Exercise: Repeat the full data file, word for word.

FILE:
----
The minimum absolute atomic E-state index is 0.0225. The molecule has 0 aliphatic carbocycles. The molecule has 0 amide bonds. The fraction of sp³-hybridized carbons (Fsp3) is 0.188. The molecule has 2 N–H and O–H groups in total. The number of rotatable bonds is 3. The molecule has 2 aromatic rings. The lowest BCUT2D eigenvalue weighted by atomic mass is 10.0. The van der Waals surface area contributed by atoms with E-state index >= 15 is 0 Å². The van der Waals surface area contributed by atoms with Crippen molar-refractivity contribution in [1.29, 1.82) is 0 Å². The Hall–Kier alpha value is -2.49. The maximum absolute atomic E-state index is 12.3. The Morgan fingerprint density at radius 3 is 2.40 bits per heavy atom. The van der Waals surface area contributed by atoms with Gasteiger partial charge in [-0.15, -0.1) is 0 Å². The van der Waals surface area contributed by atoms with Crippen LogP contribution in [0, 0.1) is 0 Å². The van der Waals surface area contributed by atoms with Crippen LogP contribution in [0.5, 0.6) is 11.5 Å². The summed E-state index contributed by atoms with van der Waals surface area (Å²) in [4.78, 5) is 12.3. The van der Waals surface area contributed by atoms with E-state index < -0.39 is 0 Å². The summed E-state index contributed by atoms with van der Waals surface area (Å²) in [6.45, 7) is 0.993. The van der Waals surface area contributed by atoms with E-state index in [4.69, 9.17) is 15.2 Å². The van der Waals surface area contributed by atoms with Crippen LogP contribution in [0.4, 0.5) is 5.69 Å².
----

The minimum absolute atomic E-state index is 0.0225. The molecule has 0 aliphatic carbocycles. The molecule has 0 amide bonds. The fraction of sp³-hybridized carbons (Fsp3) is 0.188. The molecule has 2 N–H and O–H groups in total. The number of rotatable bonds is 3. The molecule has 2 aromatic rings. The lowest BCUT2D eigenvalue weighted by atomic mass is 10.0. The van der Waals surface area contributed by atoms with E-state index >= 15 is 0 Å². The van der Waals surface area contributed by atoms with Crippen molar-refractivity contribution in [1.29, 1.82) is 0 Å². The Hall–Kier alpha value is -2.49. The maximum absolute atomic E-state index is 12.3. The Morgan fingerprint density at radius 3 is 2.40 bits per heavy atom. The van der Waals surface area contributed by atoms with Gasteiger partial charge in [-0.15, -0.1) is 0 Å². The van der Waals surface area contributed by atoms with Crippen LogP contribution in [0, 0.1) is 0 Å². The van der Waals surface area contributed by atoms with Crippen LogP contribution in [0.5, 0.6) is 11.5 Å². The summed E-state index contributed by atoms with van der Waals surface area (Å²) in [4.78, 5) is 12.3. The van der Waals surface area contributed by atoms with E-state index < -0.39 is 0 Å². The summed E-state index contributed by atoms with van der Waals surface area (Å²) in [6.45, 7) is 0.993. The van der Waals surface area contributed by atoms with E-state index in [4.69, 9.17) is 15.2 Å². The van der Waals surface area contributed by atoms with Crippen LogP contribution in [0.4, 0.5) is 5.69 Å².